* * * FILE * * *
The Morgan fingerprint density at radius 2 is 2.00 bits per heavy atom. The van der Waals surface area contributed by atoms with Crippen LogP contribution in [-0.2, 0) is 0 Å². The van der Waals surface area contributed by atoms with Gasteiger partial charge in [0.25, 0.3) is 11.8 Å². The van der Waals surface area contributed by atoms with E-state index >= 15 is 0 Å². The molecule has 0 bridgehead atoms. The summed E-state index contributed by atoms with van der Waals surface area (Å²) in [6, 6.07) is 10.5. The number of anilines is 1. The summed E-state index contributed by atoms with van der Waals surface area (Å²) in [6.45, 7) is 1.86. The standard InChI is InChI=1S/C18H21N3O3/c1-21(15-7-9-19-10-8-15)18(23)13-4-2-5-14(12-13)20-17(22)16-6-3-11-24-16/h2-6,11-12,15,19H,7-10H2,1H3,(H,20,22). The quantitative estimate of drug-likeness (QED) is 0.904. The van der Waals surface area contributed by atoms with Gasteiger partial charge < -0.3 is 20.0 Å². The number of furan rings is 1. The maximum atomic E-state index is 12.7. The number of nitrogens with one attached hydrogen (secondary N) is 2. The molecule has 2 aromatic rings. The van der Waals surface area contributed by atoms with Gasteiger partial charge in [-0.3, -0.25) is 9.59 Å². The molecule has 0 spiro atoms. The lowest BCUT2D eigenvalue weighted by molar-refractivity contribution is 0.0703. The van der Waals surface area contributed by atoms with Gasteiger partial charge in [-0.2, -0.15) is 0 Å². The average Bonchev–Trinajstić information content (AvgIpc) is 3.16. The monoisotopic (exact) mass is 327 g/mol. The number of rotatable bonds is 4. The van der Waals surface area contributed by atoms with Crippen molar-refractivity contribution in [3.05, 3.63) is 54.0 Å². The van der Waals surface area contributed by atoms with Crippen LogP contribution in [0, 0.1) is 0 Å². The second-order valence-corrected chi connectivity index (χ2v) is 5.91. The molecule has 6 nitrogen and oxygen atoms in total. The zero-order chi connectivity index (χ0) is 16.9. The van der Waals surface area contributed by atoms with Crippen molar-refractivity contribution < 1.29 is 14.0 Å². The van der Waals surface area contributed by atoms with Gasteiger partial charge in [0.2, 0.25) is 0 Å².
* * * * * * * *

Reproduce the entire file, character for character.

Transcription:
The Morgan fingerprint density at radius 2 is 2.00 bits per heavy atom. The van der Waals surface area contributed by atoms with Crippen LogP contribution in [-0.2, 0) is 0 Å². The van der Waals surface area contributed by atoms with Gasteiger partial charge in [0.25, 0.3) is 11.8 Å². The van der Waals surface area contributed by atoms with E-state index >= 15 is 0 Å². The molecule has 0 bridgehead atoms. The summed E-state index contributed by atoms with van der Waals surface area (Å²) in [6, 6.07) is 10.5. The number of anilines is 1. The summed E-state index contributed by atoms with van der Waals surface area (Å²) in [6.45, 7) is 1.86. The standard InChI is InChI=1S/C18H21N3O3/c1-21(15-7-9-19-10-8-15)18(23)13-4-2-5-14(12-13)20-17(22)16-6-3-11-24-16/h2-6,11-12,15,19H,7-10H2,1H3,(H,20,22). The quantitative estimate of drug-likeness (QED) is 0.904. The van der Waals surface area contributed by atoms with Gasteiger partial charge < -0.3 is 20.0 Å². The number of furan rings is 1. The maximum atomic E-state index is 12.7. The number of nitrogens with one attached hydrogen (secondary N) is 2. The molecule has 2 aromatic rings. The van der Waals surface area contributed by atoms with Gasteiger partial charge in [-0.3, -0.25) is 9.59 Å². The molecule has 0 spiro atoms. The lowest BCUT2D eigenvalue weighted by molar-refractivity contribution is 0.0703. The van der Waals surface area contributed by atoms with Gasteiger partial charge in [-0.2, -0.15) is 0 Å². The average Bonchev–Trinajstić information content (AvgIpc) is 3.16. The monoisotopic (exact) mass is 327 g/mol. The number of rotatable bonds is 4. The van der Waals surface area contributed by atoms with Crippen molar-refractivity contribution in [3.05, 3.63) is 54.0 Å². The van der Waals surface area contributed by atoms with Crippen LogP contribution in [0, 0.1) is 0 Å². The second-order valence-corrected chi connectivity index (χ2v) is 5.91. The molecule has 6 nitrogen and oxygen atoms in total. The zero-order chi connectivity index (χ0) is 16.9. The van der Waals surface area contributed by atoms with Crippen molar-refractivity contribution < 1.29 is 14.0 Å². The van der Waals surface area contributed by atoms with Gasteiger partial charge in [0.2, 0.25) is 0 Å².